13. Birbhum district is the traditional birthplace of the great Vaishnava poet Chandidas. The village is about 24 miles east of Suri and 9 miles from Bolpur. Chandidas was a famous lyric poet of the 14th century and his devotional padavalis are well known throughout Bengal and beyond. Their popularity is so great that many later poets of inferior merit have not hesitated to compose lyrics following the style of Chandidas and have tried to pass them as the handy-work of the great Master. Mr.R.C.Dutt, I.C.S., one of the well-known scholar administrators in India mentions the following traditions regarding the life of Chandidas: "The traditions current about the life of Chandidas give us some clue to the nature of the rivalry which has ever existed in Bengal between the Vaishnava and Sakta creeds. It is said that in his early youth, Chandidas worshipped an image of Sakti, which was called Bishalakshmi, and the poet often addresses the goddess in his works. As may well be imagined, the conversion of Chandidas to Vaishnavism has given rise to many tales. It is said that, on a certain day, he saw a beautiful flower floating on the river, where he had gone to bathe. He took it up and went to worship Bisha- lakshmi. The goddess appeared in person, and asked for the flower that she might place it on her head. The worshipper was awe- struck, and enquired what strange virtue the flower could possess, so as to induce the goddess to appear in person, and to wish to keep it on her head, instead of allowing the poet to place it at her feet. The goddess replied: "Foolish child, my master has been worshipped with the flower; it is not fit for my feet; let me hold it on my head.And who may thy Master be?" enquired the poet. "Krishna," was the reply;and from that day the poetexchanged the worship of the goddess for that of Krishna. It is scarcely necessary to and that later Vaishnava writers have taken advantage of Chandidas's conversion to prove the superiority of their 'deity, and haveinvented this fable. One thing, however, is plain, namely, that the rivalry between the two creeds has prevailed in Bengal, as else where in India, from remote times. "Chandidas has immortalized the washer woman Rami in his poems, and numerous are the stories told about their loves. The poet was informed that he could not performsadhan till he had a faircompanion, not by marriage, for money, but one to whom his heart would be spontaneously drawn at the first sight. Our poet went out in search of washer woman was washing clothes on the river side, the poet saw her and was fascinated. Day after day he would go to the riverside, with a fishing rod as a pretext and sit there, gazing on the woman. Words followed and love ensued, and the poet left his home and parents, and ever afterwards lived with Rami, a washerwoman as she was by caste. Chandidas was a renowed singer. One day, it is said, he went to a neighboring village Matipur to sing with his paramour; and when they were returning, the house in which they had taken shelter fell down, and they were both crushed and died in each other's arms. The story has perhaps little foundation in fact."4 The passage of time has added more importance to the temple of Bishalakshmi at Nannur. Although there are rival theories as to the birth place of Chandidas and the most formidable of them is that he was born at village Chatna in Bankura district it is now commonly accepted that Nannur village in Birbhum district has that unique honor. Poets of those days frequently used a bhanita (a line) at the end of their verses in which they mentioned their names There are a number of lyrics with the bhanita of Dina Chandidas, Baru Chandi- das and Dwija Chandidas. It is these different Bhanitas that have started the rival theories. Baru Chandidas, the author of Srikrishna Kirtan is commonly taken to be a man of Chatna.There is a vast difference both in language and inthoughts between the sweet soul-stirring padavalis of Chandidas depicting the lovebetween Lord Krishna and Radha and the recitals of Srikrishna Kirtan has not been able to capture the heart of Bengal. There may have been another author of the name of Chandidas who had composed Srikrishna Kirtan. Another theory is that the poet shifted from Chatna to Nannur and Srikrishna Kirtan was his earlier composition. The site at Nannur where there is a temple of Bansuli or Bishalakshmi is like a stupa (mound). Peculiarly enough, this mound has not been protected under the Monuments Act nor have there been any planned and extensive excavations. The Calcutta University had done some excavations and some find was obtained.5 The circumference of the mound is about 550 feet and the height is about 17 feet. The small excavation that has been done suggests that there are five occupational levels within the mound and the lowest level is of the age of the Guptas. Gold coins of Gupta age besides earthen vessels, terracotta’s etc., have been found at other places in the village Nannur. The finds suggest that there was a high level of civilization and culture in this area even fifteen hundred years before. The later Pala period saw a full development of Vaishnavism. Chandidas was born when the high incidence of Vaishnavism was as its peak. It is in this area that another immortal bard Jayadeva composed Geet Govinda. The advent of Chandidas towards what may be loosely described as the end of the Hindu age and the beginning of the Muslim age has a special significance. Chandidas was a tantrik and belonged to the Sahajiya cult of Tantricism but he had been inspired to write and sing lyrics which are marked by the stamp of universal appeal and which transcended the limits of any particular cult. The padavalis of Chandidas have inspired the later poets and philosophers of Bengal. It may be mentioned that Rabindra Nath Tagore was very much influenced by Chandidas. Bansuli Devi is one of the Mahavidyas according to the tantras. The image that is worshipped as Bansuli or Bishalakshmi Devi at Nannur is really a Bagiswari image. Bagiswari and Saraswati are other Mahavidyas according to the tantras. Birbhum district is full of scattered images of Kali, Bhadra Kali and Chandi images.Chandidas being born and brought up at Nannur, which was a centre for the Sahajiya cult, became eclectic and came to be an ardent worshipper ofBishalakshmi Devi. Pilgrims who visit Kenduvilva village and purify themselves by seeing the temple hallowed with the memory of Jayadeva also visit Nannur to hear the recitals of the padavalis of Chandidas.Chandidas was a landmark not only for his lyrical poetry but also for his contribution to Vaishnavism by his songs based on Parakiya Rasa. It is necessary to describe briefly what this is. Parakiya Rasa has been described to form the essence of Vaishnava theology. Parakiya Rasa is also akin to the Sahajiya cult, which means the romantic worship of a woman other than one's own wife. In the words of Dr.D.C.Sen: "When Buddhism declined in India, and Hinduism had not yet risen on her horizon in the full- ness of its glorious revival, when the idea of a higher life inspired by a keen sense of mortality and introspection, which was dominant spirit of Buddhism, declined into scepticism and sensually, and when devotion an absolute trust in God, which characterized the Pauranci Hinduism, was yet unknown, in the twilight of the transition- period, mystic rituals of Tantricism ruled Buddishtic and Hindus communities all over India. The Bamachari Tantriks perpetrated wanton crimes in the name of religion, and the vast literature they have left us lays down codes for those initiated in the creed, which totally upset the moral fabric of society. The Sahajiya-cult owed its origin to the Bamachari Buddhists. A process of rituals in which young and beautiful women were required to be loved and worshipped sought for salvation. In sexual love there is surely a higher side which points to love divine. The Sahajiya-cult was originally based upon this idea."6 The Sahajiya creed of Vaishnavism had its great exponent in Chandidas. Chandidas himself in a poem had mentioned: "Every one speaks of Sahajiya--but alas! Who knows its real meaning? One who has crossed the region of darkness (passions) can alone have the light of Sahajiya." According to Chandidas the object of Parakiya love must remain chaste and she must sacrifice herself entirely to love but not to any desire. She should be prepared to plunge herself headlong into a sea of abuse but should be quite indifferent both to pleasure and pain. The poet himself knew that he was playing with fire. To indulge freely in love and at the same time to guard her against sexual vice is difficult of attainment. In a poem he mentions: "To be a true lover, one must be able to make a frog dance in the mouth of a snake" (which means the lover, while playing with dangerous passion, nay, while apparently running even to the very mouth of destruction, must posses the self- control to return unhurt). "This love may be attained by one who can suspend the highest peak of Mount Sumeru in the air with a thread, or bind an elephant with a gossamer."7 Chandidas is one the great exponents of Parakiya Rasa and Sahajiya cult which through his poems and through his love for a washerwoman, Rami, extolled that it was not in an ordinary man's power to control the surging passions of love and remain pure; but he expounds that salvation through this type of love may be attained. The theme of Chandidas is well expressed in the following translation of a famous lyric of his: - "O my love! I have taken refuge at any feet, knowing they have a cooling effect (on my burning heart). I adore your beauty beaming with holy maidenhood, which inspires no carnal desire. When I do not see you, my mind becomes restless; and as I see you, my heart is soothed. O Washerwoman, my lady, you are to me what parents are too helpless children. The three prayers that a Brahman offers daily to his God, I offer to you. You are to me as holy as Gayatri from which the Vedas originated. I know you to be the goddess Saraswati who inspires songs. I know you to be the goddess Parvati, the goddess of the mountains.You are the garland of my neck, myheaven and earth, my nether worlds, nay, my whole universe! You are the star of my eyes. With out you all is dark to me. My eyes are soothed when I see you. The day I do not see your moon-like face, I remain like a dead man. I cannot, for a moment, forget your grace and beauty. O, tell me how I may deserve your favor! You are my sacred hymns and the essence of my prayers. My love for your maidenly beauty has not any element of physical desire in it. Says Chandidas, the love of the washerwoman is pure gold tested by touch-stone."8 It was, indeed, extremely difficult for the common man to follow Chandidas when he says: "Reduce your body to dry log (i.e., make it such as to be quite unmoved by passions). He that pervades the universe, unseen by all, is approachable only by him who knows the secret of pure love"9 This is why Chandidas is often misunderstood. This form of idealism-- apparently lawless and unhallowed, rapidly attained a highly spiritual form in Bengal while at the same time brought havoc by moral ruination to many. Vaishnavism in Bengal scholastically adopted Parakiya as asymbol for the representation of the Divine love. What else could be the love of Radha, the princess, the daughter of king Brisa Bhanu and wife of Ayan Ghosh to fall in unfathom- able love with Krishna, a mere shepherd boy? A true Vaishnava interprets Radha with the human soul and Krishna as the incarnation of the love of God. Chandidas was known as 'Pagla Chandi' or a mad Chandi. Here the word 'Pagla' could be said to be akin to the Persian word Diwana, a love-intoxicated lunatic. Chandi- das often addressed his beloved Rami, a washerwoman as mother and the society ex-communicated him and dismissed him from the priesthood of the temple of Bansuli. According to legend, Nakula, the brother of Chandi influenced him to stand a Prayaschitta (atonement) and a feast to the society. When the feast was going on, Rami, the love-lorn washerwoman heard of it and rushed.She gazed at Chandidas and tears welled out in a stream from her eyes; in a moment Chandidas forgot what he was doing and he approached Rami just as a devout priest approaches the image of deity he worships. It is said that some of the enlightened Brahmins saw the four arms of the Divine mother of the Universe shooting out in the washerwoman. In one of his later poems Chandidas openly addressed Rami as "Gayatri, the mother of the Vedas". The temple at Nannur is of special appeal to the Vaishnava world and to all lovers of music and poetry. Chandidas does not omit to depict any phase of human sentiment. His love poems fall under the classification usual to the Vaishnava love poems: Purva Raga or dawn of love; Dutya or a message of love; Abhisara or a secret love-tryst; Sambhoga milan or the meeting of the lover; Mathura or the final separation and Bhavas- Sammelana or a union in spirit. The final imagination and devotion of the poet weaves out various plots by which Radha meets Krishna and it is only a lover that can describe the pangs of love as have been adopted with slight changes as devotional songs and are sung in the churches in the Brahmo Samaj of Bengal during Divine Service. Devotees all over Bengal sings his songs in ecstasy of devotion. much of this is from; History of Bengali Language and Literature by Dr. Dinesh Chandra Sen [This message has been edited by jijaji (edited 11-15-2001).]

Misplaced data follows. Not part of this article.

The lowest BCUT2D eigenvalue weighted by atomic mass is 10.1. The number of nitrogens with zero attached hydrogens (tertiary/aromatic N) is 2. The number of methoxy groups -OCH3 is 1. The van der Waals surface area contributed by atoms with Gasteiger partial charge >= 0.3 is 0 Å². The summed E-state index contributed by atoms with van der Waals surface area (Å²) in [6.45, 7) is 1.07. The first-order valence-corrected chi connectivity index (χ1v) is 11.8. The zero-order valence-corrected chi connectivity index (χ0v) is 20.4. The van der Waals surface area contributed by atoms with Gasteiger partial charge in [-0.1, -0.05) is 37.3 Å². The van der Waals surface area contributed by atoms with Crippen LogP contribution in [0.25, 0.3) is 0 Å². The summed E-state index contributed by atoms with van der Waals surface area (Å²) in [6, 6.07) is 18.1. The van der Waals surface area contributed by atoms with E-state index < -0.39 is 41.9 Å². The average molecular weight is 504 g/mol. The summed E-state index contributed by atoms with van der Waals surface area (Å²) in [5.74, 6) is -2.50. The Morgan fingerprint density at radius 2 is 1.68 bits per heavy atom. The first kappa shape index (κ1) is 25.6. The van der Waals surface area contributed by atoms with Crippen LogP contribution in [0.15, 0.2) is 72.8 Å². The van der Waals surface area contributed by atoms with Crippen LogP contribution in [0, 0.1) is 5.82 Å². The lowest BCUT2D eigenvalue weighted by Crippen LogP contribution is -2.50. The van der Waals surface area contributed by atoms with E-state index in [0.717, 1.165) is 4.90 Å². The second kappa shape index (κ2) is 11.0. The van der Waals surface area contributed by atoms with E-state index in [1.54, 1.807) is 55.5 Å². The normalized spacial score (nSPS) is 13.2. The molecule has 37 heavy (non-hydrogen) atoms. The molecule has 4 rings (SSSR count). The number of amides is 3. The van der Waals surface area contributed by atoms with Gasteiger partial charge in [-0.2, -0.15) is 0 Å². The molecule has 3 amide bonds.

14. Well ...a Gaudiya might see it like that, whereas a Catholic may see it very different, a Shaivite as well. ------------------ ¸..· ´¨¨)) -:¦:- ¸.·´ .·´¨¨)) ((¸¸.·´ ..·´ -:¦:- jijaji -:¦:- ((¸¸.·´*